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On Yer Bike – The Camel Trail   15 comments

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A walk on the moors, a walk on the coast, a play in the sea. We needed something else to entertain us on the last day. Some cycling was in order. The Camel Trail runs for 17 miles along the estuary and inland towards the fringes of Bodmin Moor. That would do nicely, we hired bikes, packed a picnic and headed off

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Its a supremely easy and flat ride, busy and very popular with families. There are wide and expansive views across the estuary

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After passing through Wadebridge the character changes and it becomes a wooded trail. Much quieter and in fact for large stretches, deserted

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At the far end near Wenfordbridge we came across this rather nice meadow by the river and had tea, crab sandwiches and cake. Very refined

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And then back the same way rather than a trip through the lanes. To be honest the inland stretch was a bit samey, just long stretches through the trees with not much in the way of views. I think a road return would have added some variety but there is a lot to be said for traffic free cycling

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We returned along the estuary for more fine views and and ever increasing soreness of backside (a problem I find when I don’t have any cause to ride out of the saddle on a longer ride)

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A 34 mile trip took the weekends outdoor distance covered to almost 50 miles. Not bad

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Just a final stroll through Padstow and a quiet sit on the harbour to finish off a superb weekend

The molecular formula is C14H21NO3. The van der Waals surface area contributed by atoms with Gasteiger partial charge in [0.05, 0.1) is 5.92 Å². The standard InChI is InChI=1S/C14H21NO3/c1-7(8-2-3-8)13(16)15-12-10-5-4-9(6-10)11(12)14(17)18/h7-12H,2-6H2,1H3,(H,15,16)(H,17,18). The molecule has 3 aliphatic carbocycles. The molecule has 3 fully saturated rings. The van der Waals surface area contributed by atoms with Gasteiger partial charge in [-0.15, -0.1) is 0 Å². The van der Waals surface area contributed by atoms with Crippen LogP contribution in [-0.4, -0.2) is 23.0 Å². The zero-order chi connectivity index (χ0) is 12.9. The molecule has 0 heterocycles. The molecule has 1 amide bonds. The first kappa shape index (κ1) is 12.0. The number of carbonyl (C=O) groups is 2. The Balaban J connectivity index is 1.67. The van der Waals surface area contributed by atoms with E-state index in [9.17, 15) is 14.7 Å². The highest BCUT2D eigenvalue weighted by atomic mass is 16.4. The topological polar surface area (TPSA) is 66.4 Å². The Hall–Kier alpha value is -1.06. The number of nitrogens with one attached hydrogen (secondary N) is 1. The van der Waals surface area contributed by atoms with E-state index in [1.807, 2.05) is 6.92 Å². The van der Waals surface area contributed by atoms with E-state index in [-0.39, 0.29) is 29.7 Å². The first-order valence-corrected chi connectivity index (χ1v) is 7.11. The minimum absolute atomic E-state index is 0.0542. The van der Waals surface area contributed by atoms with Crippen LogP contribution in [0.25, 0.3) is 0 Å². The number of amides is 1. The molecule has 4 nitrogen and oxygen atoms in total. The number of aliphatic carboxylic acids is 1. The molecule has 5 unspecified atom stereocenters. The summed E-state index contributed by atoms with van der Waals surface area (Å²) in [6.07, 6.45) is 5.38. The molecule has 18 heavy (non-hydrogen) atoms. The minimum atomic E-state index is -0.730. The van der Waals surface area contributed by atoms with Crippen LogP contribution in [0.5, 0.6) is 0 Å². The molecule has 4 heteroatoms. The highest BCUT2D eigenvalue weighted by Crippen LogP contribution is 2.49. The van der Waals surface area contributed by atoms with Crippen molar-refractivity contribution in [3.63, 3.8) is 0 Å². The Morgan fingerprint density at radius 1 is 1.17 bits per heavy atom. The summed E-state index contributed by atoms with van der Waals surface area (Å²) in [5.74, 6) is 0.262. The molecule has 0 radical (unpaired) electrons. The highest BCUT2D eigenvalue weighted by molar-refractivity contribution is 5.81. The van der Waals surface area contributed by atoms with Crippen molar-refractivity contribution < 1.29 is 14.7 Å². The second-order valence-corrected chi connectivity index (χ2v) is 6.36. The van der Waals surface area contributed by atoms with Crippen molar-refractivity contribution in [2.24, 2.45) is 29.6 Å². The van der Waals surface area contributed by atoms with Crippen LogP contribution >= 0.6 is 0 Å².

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Getting older has its benefits, lets just hope I have plenty more Cornwall weekends left in me! 🙂

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The Shorter Side of Wasdale   6 comments

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Last day always involves a good deal of packing. My trailer despite flipping open/closed quickly still takes a couple of hours to unpack and stow everything, empty water containers and the like. The windy weather helped out by taking my awning down for me the previous morning and bending my poles into interesting new shapes which was nice

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It was after lunch before all was done, leaving time for a short leisurely stroll to Wast Water. The kids decided to stay back and play footy. Like the day before there was plenty of blue sky and sunshine and it was nice to catch up with everyone without worrying about covering long distances or the kids happiness

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The lake-shore path at the SW end is the best way to experience the classic Wasdale view of Wast Water, Yewbarrow, Great Gable and Lingmell

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As well as the Wasdale Screes on the opposite shore (great to look at, awful to walk over)